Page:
McVey’s appointment as secretary of State for Work and Pensions gives her overall responsibility for the Department for Work and Pensions, including the Health and Safety Executive (HSE).
However, Labour and the GMB have both called on Prime Minister Theresa May to reconsider her decision.
McVey was in charge of the HSE in 2013 after taking up the role of Minister of State for Employment.
However, that part of her job was removed after it emerged she had been a director of J G McVey and Co, a former demolition company run by her father that was handed two immediate prohibition notices by the HSE in 2002 and 2003 at construction sites in Liverpool and Macclesfield.
The first related to the demolition of a five-storey office building where two unqualified scaffolders were working without guardrails, harnesses or hi-viz jackets.
The second was served after “a demolition operative was seen working at height outside edge protection / scaffolding”, the notice said, and the risk of fall was 2 m or greater.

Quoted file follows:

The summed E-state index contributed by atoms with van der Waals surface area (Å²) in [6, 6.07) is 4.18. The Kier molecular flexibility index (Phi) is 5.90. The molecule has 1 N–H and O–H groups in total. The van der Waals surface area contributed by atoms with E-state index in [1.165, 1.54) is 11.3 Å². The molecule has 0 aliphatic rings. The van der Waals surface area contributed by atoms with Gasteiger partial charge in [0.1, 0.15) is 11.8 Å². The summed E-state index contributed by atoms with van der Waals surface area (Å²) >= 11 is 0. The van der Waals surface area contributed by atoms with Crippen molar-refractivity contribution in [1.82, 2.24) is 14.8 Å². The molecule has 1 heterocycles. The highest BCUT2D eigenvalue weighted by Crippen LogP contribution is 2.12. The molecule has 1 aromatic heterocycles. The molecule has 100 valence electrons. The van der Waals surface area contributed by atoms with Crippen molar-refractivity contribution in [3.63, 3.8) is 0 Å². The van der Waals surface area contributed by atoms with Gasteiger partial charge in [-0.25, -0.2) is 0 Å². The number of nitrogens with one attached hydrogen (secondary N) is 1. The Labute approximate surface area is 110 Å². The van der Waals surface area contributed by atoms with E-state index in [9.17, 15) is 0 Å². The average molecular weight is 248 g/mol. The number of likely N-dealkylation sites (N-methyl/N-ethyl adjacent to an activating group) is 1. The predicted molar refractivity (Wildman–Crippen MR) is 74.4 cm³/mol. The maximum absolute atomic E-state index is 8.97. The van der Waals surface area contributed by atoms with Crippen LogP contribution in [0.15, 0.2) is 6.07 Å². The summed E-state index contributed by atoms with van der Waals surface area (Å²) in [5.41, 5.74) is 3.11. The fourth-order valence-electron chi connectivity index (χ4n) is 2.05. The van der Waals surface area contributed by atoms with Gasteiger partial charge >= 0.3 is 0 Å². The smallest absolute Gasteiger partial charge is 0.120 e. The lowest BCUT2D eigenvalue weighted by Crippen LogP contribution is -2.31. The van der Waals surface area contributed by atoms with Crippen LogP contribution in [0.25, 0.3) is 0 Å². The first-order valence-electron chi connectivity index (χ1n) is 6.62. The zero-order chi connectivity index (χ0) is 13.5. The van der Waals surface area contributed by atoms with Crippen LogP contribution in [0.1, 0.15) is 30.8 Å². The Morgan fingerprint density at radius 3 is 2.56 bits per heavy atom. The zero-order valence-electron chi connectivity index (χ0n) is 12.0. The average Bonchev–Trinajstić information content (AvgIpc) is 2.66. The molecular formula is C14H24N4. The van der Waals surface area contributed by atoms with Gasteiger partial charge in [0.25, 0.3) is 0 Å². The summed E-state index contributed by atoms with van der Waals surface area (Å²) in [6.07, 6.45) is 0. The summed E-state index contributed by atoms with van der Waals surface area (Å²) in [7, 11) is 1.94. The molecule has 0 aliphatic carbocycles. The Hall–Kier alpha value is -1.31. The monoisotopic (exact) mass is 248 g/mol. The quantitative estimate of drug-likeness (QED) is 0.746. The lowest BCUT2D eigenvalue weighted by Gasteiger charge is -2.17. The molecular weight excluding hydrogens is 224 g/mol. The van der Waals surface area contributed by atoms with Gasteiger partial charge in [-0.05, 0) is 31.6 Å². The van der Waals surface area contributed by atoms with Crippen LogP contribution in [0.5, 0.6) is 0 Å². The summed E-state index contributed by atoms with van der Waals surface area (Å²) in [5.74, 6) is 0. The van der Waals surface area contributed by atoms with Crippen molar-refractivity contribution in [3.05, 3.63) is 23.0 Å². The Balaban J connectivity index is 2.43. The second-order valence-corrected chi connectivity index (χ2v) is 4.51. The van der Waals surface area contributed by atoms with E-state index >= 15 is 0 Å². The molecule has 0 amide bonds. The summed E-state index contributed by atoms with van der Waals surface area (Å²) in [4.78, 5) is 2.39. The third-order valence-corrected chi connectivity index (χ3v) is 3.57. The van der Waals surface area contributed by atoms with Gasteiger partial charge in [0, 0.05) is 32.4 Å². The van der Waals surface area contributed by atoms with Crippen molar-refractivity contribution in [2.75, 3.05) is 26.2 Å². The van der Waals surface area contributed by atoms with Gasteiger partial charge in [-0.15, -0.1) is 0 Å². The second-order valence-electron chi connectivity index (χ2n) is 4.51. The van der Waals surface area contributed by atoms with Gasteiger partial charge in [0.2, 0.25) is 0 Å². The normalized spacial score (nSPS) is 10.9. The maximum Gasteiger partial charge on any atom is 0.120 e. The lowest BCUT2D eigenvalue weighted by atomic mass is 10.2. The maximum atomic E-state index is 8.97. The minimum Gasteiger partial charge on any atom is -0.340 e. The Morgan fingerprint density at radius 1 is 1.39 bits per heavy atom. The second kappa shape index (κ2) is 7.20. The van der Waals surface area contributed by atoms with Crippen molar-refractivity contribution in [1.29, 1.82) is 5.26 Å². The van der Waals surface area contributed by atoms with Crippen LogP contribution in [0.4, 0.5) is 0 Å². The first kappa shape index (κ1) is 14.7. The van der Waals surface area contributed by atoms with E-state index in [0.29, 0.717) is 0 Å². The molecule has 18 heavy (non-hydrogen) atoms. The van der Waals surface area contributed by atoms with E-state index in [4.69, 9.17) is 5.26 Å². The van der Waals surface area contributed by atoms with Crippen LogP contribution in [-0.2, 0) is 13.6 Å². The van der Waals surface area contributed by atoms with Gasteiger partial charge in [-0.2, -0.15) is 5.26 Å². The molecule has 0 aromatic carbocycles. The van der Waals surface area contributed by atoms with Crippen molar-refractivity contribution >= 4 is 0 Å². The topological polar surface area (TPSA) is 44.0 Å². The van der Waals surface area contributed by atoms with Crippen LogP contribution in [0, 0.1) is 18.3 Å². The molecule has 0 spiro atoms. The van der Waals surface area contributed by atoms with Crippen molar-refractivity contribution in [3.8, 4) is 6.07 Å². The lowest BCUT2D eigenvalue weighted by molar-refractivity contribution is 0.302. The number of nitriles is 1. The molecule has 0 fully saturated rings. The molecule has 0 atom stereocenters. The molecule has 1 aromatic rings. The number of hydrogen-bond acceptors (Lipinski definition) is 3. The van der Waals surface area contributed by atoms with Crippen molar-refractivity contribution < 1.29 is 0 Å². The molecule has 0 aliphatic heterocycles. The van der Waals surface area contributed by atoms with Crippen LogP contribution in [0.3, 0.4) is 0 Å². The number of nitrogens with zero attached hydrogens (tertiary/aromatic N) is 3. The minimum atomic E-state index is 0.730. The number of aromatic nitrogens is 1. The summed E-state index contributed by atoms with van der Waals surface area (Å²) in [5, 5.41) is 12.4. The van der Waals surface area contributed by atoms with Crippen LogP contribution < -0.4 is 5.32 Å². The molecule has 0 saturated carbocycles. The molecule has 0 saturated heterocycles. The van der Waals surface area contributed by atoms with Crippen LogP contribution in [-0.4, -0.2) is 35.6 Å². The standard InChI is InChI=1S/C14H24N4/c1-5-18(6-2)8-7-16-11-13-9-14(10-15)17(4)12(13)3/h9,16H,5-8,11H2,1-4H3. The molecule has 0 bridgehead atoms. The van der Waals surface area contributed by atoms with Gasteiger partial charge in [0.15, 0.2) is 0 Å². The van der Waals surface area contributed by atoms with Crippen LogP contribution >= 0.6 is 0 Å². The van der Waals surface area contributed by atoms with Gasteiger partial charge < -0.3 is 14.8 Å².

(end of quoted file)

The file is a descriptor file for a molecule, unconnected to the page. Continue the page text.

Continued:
McVey was a director of the company from February 2003 to March 2006.
She was promoted on 8 January during Theresa May’s cabinet reshuffle.
According to the Guardian, the shadow Cabinet Office minister Jon Trickett has written a letter to Theresa May in which he says: “As a director, [McVey] was one of the people ultimately responsible for endangering her workers. These violations happened on her watch.
“It begs the question whether it is appropriate for someone who has previously been in breach of health and safety regulations to be promoted to a role that is meant to protect people at work.”
Dan Shears, national officer for health and safety at the trade union GMB said: “It has already been shown beyond question that Esther McVey is a deeply unsuitable person to be responsible for the health and safety of UK workers.
“She was the director of a business that put workers at serious risk to the point that the work had to be immediately prohibited.
“At best she'll be oblivious to the human toll caused by health and safety failings - at worst her cavalier attitude risks endangering workers.
“It beggars belief that the Prime Minister deemed it fit to hand Esther McVey a brief she had previously been unceremoniously stripped of in such murky and troubling circumstances.”